When Whitetail Bucks Lose Their Velvet

When do bucks lose their velvet?

Antler formation┬áis said to be the most rapid growth known in the animal kingdom, but how does a white-tailed buck get such a huge quantity of minerals from his diet and into his antlers so rapidly? They don’t, but they do. Actually, white-tailed bucks get some of the minerals needed for antler growth from their diet and the remainder of the minerals needed from their internal reserves.

Since a buck can’t get all the raw material it needs for this rapid growth of antlers from its food, the deer must borrow it from within its body. In a process similar to that of osteoporosis in humans, minerals are taken from the ribs, sternum, and skull, and redeposited in the antlers. It’s an amazing process and bone density may decrease by as much as 30 percent! It also helps explain why mature bucks can grow larger antlers. Their skeletal frame becomes larger and literally bigger bucks can store more minerals in their bones.

That’s why the big antlered bucks always seem to be the heaviest bucks, because they typically are! That’s why I continually stress sound habitat management on your property that provides optimal deer nutrition year-round.

By about the first of September, antler growth is complete at southern latitudes. Almost as if someone flipped a switch, bucks undergo a rapid transformation. This is marked by a sharp rise in testosterone level that triggers a shutdown of the blood supply to the velvet, which results in velvet dying and being totally removed with amazing speed.

And when I say velvet is lost fast, I mean fast. Velvet can be shed with antlers completely rubbed within a day or two. In fact, I’ve seen a buck with no sign of shedding velvet that was completely rubbed clean within 22 hours!

15 Replies to “When Whitetail Bucks Lose Their Velvet”

  1. Harvested an 8 point with velvet on November 27th. Why would he still be in velvet? Never have seen that! Thanks for any help!

  2. My son shot a buck on November 29th in Pennsylvania that was also in full velvet. I was kinda wondering the same thing.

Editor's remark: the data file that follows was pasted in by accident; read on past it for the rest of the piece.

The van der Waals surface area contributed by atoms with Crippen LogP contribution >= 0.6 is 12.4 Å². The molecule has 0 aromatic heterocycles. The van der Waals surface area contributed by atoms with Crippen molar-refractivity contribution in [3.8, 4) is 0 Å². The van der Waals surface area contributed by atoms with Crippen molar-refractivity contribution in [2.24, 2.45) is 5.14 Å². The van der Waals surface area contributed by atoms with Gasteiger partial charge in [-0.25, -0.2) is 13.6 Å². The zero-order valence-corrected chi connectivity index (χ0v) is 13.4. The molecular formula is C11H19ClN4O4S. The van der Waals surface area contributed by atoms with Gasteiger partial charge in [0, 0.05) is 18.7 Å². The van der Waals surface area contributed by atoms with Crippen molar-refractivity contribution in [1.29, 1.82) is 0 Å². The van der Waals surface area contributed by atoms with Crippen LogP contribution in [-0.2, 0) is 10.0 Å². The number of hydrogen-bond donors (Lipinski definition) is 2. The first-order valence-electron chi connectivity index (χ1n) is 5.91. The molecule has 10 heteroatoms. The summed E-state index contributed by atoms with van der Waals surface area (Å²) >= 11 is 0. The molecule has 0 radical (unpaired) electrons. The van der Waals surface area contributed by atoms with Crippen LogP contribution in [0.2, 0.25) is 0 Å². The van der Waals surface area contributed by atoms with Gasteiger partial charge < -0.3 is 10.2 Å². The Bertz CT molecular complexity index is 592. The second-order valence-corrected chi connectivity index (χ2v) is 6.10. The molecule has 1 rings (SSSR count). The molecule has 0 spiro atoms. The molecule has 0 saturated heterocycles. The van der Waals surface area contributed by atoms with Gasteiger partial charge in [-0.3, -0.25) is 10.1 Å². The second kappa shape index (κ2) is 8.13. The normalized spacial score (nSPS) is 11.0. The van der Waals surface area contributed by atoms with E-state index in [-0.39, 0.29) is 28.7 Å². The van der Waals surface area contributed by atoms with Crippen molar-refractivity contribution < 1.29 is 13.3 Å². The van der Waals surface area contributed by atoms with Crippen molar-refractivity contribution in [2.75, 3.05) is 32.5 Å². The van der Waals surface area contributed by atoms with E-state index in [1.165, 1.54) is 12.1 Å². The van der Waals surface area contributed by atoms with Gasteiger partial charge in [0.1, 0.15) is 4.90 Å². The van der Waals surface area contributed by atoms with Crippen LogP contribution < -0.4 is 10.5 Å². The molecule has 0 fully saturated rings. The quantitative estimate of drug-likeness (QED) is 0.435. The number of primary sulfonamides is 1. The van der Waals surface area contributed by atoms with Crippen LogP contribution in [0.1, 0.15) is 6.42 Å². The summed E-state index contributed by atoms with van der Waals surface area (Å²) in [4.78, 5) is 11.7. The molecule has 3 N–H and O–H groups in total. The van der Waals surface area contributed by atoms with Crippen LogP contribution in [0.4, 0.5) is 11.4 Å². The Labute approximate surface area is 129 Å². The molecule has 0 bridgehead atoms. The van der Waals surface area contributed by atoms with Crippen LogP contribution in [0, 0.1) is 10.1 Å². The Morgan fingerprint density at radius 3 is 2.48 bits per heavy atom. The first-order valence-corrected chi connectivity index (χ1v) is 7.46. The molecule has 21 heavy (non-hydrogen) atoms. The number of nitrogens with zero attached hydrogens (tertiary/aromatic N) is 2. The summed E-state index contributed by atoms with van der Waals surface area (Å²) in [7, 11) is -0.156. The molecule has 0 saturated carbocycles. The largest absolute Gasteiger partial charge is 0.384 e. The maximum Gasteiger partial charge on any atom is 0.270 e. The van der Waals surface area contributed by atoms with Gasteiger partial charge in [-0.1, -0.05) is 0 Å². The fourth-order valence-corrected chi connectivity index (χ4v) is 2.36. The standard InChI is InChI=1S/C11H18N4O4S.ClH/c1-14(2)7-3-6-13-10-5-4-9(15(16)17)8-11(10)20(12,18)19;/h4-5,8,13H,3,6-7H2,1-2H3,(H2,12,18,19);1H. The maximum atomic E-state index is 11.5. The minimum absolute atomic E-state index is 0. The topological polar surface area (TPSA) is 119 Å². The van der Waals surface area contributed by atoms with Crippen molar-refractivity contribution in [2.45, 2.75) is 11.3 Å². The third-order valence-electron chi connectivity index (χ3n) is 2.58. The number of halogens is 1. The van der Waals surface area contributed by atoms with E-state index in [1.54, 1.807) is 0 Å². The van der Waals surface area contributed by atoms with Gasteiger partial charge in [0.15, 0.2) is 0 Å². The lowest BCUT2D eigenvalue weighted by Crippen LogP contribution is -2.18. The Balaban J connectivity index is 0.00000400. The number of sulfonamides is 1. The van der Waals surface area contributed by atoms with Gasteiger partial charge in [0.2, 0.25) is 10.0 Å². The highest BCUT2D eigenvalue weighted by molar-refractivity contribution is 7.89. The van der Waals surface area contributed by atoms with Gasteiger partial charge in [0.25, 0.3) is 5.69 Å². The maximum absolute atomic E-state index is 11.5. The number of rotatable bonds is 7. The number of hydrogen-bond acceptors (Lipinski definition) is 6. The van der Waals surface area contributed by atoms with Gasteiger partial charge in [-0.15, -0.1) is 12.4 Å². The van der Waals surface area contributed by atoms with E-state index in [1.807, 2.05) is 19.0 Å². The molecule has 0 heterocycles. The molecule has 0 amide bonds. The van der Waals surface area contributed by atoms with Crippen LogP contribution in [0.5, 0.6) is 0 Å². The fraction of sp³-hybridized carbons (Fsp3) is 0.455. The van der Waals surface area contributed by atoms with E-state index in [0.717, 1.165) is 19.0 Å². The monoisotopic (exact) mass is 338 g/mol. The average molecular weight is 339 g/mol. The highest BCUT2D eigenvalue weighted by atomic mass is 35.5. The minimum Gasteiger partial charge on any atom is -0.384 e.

3. Amy and Steve-

    The growth and shedding of a buck’s antlers is dependent upon hormone levels. As testosterone levels increase, bucks will rub off their velvet. When testosterone levels decrease, usually in late winter, their antlers fall off.

    The bucks you refer to have antlers covered in velvet so their testosterone levels are low and have remained low. These deer are stag bucks (without functioning testes). Though some stag bucks become so after injuring the “family jewels” most stags are born without them. These bucks do not breed or go into the rut and are social outcasts. Their antlers never shed their velvet, and the antlers themselves never are shed.

  4. I have documented photo’s of a buck beginning his shed of velvet at 9:00 p.m. Just the tips showed blood on the trail camera, and by 12:30 a.m., 3 1/2 hours later, it was hanging down beside his face. The buck was reaching to eat it in the last pictures before he departed!

  5. How soon after shedding their velvet does a buck become territorial and start chasing off smaller (less dominant) bucks?

  6. Tom, I don’t know if I can pin down an exact time on this one, but bucks usually start becoming aggressive towards one another not long after losing their velvet. In Texas, bucks shed velvet from late August to late September depending on the location and the year, and they are plenty aggressive within weeks if not days. Bachelor groups tend to break up pretty quickly once they can use their headgear to hurt one another.

  7. Should I be scared of an 8 pt buck during rutting season? Been feeding him for 2 years. Would he ever attack me? Right now he is very tame!

  8. Betty-Jean, I can’t tell you what a deer will or will not do. Even deer that become habituated to humans are wild animals. That deer may never hurt you, but it could also attack you at any time. I would urge additional caution during the breeding season though.

  9. Bill, older deer tend to do things before younger deer… breeding, antler growth, and probably even the loss of velvet. If these bucks are older this could be the case. Otherwise, it’s likely stress related. Is there a high deer density in the area or is has it been particularly dry in your part of the world? If it is stress, it’s probably related to nutrition. Seems a little early in the summer for disease issues, but you never know.

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